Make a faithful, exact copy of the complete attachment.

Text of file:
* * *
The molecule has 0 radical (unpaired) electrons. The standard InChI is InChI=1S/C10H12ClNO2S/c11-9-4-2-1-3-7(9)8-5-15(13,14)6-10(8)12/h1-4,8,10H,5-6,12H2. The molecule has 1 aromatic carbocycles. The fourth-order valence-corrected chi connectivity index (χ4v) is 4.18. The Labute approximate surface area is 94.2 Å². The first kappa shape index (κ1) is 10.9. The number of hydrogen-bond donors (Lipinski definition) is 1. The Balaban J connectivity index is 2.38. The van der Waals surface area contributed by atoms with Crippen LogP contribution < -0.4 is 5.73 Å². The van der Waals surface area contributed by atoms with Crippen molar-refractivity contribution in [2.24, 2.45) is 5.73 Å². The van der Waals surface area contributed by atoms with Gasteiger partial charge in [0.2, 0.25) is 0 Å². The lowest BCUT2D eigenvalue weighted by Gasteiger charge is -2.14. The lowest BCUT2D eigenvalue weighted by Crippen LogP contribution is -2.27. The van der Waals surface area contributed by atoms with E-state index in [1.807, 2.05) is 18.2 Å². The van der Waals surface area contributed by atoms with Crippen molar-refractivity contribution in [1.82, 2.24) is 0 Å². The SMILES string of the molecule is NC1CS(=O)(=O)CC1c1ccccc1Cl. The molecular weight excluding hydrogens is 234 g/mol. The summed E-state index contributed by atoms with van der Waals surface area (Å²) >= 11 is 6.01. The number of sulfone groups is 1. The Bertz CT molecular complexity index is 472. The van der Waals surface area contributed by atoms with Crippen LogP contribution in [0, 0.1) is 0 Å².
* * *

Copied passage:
The molecule has 0 radical (unpaired) electrons. The standard InChI is InChI=1S/C10H12ClNO2S/c11-9-4-2-1-3-7(9)8-5-15(13,14)6-10(8)12/h1-4,8,10H,5-6,12H2. The molecule has 1 aromatic carbocycles. The fourth-order valence-corrected chi connectivity index (χ4v) is 4.18. The Labute approximate surface area is 94.2 Å². The first kappa shape index (κ1) is 10.9. The number of hydrogen-bond donors (Lipinski definition) is 1. The Balaban J connectivity index is 2.38. The van der Waals surface area contributed by atoms with Crippen LogP contribution < -0.4 is 5.73 Å². The van der Waals surface area contributed by atoms with Crippen molar-refractivity contribution in [2.24, 2.45) is 5.73 Å². The van der Waals surface area contributed by atoms with Gasteiger partial charge in [0.2, 0.25) is 0 Å². The lowest BCUT2D eigenvalue weighted by Gasteiger charge is -2.14. The lowest BCUT2D eigenvalue weighted by Crippen LogP contribution is -2.27. The van der Waals surface area contributed by atoms with E-state index in [1.807, 2.05) is 18.2 Å². The van der Waals surface area contributed by atoms with Crippen molar-refractivity contribution in [1.82, 2.24) is 0 Å². The SMILES string of the molecule is NC1CS(=O)(=O)CC1c1ccccc1Cl. The molecular weight excluding hydrogens is 234 g/mol. The summed E-state index contributed by atoms with van der Waals surface area (Å²) >= 11 is 6.01. The number of sulfone groups is 1. The Bertz CT molecular complexity index is 472. The van der Waals surface area contributed by atoms with Crippen LogP contribution in [0, 0.1) is 0 Å².